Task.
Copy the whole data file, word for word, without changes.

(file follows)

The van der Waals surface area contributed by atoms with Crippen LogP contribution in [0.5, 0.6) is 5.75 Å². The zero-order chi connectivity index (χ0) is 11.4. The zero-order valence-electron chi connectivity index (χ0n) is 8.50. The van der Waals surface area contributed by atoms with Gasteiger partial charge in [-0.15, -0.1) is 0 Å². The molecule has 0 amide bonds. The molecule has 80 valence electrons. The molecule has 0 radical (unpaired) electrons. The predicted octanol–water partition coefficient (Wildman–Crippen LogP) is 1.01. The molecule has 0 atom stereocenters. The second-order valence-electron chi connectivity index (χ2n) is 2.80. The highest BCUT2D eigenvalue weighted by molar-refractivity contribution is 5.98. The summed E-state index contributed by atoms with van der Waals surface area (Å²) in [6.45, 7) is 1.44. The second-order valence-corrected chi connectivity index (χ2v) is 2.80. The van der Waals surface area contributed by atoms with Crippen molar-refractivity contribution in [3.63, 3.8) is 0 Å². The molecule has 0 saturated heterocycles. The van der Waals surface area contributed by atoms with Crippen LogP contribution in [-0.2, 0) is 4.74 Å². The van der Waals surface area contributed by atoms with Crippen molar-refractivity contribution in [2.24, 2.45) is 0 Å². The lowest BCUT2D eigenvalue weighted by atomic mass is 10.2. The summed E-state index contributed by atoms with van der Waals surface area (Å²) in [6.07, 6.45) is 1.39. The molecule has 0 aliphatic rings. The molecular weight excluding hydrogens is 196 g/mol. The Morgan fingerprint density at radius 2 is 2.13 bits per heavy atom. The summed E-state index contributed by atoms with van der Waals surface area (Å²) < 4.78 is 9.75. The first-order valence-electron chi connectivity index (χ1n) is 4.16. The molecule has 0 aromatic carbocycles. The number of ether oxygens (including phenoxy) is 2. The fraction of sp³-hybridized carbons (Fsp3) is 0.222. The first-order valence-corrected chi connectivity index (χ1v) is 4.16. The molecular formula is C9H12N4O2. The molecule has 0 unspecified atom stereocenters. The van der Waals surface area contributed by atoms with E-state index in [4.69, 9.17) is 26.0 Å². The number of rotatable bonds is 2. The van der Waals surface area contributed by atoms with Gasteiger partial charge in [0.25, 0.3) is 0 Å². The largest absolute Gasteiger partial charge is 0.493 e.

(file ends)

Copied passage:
The van der Waals surface area contributed by atoms with Crippen LogP contribution in [0.5, 0.6) is 5.75 Å². The zero-order chi connectivity index (χ0) is 11.4. The zero-order valence-electron chi connectivity index (χ0n) is 8.50. The van der Waals surface area contributed by atoms with Gasteiger partial charge in [-0.15, -0.1) is 0 Å². The molecule has 0 amide bonds. The molecule has 80 valence electrons. The molecule has 0 radical (unpaired) electrons. The predicted octanol–water partition coefficient (Wildman–Crippen LogP) is 1.01. The molecule has 0 atom stereocenters. The second-order valence-electron chi connectivity index (χ2n) is 2.80. The highest BCUT2D eigenvalue weighted by molar-refractivity contribution is 5.98. The summed E-state index contributed by atoms with van der Waals surface area (Å²) in [6.45, 7) is 1.44. The second-order valence-corrected chi connectivity index (χ2v) is 2.80. The van der Waals surface area contributed by atoms with Crippen molar-refractivity contribution in [3.63, 3.8) is 0 Å². The molecule has 0 saturated heterocycles. The van der Waals surface area contributed by atoms with Crippen LogP contribution in [-0.2, 0) is 4.74 Å². The van der Waals surface area contributed by atoms with Crippen molar-refractivity contribution in [2.24, 2.45) is 0 Å². The lowest BCUT2D eigenvalue weighted by atomic mass is 10.2. The summed E-state index contributed by atoms with van der Waals surface area (Å²) in [6.07, 6.45) is 1.39. The molecule has 0 aliphatic rings. The molecular weight excluding hydrogens is 196 g/mol. The Morgan fingerprint density at radius 2 is 2.13 bits per heavy atom. The summed E-state index contributed by atoms with van der Waals surface area (Å²) < 4.78 is 9.75. The first-order valence-electron chi connectivity index (χ1n) is 4.16. The molecule has 0 aromatic carbocycles. The number of ether oxygens (including phenoxy) is 2. The fraction of sp³-hybridized carbons (Fsp3) is 0.222. The first-order valence-corrected chi connectivity index (χ1v) is 4.16. The molecular formula is C9H12N4O2. The molecule has 0 unspecified atom stereocenters. The van der Waals surface area contributed by atoms with E-state index in [4.69, 9.17) is 26.0 Å². The number of rotatable bonds is 2. The van der Waals surface area contributed by atoms with Gasteiger partial charge in [0.25, 0.3) is 0 Å². The largest absolute Gasteiger partial charge is 0.493 e.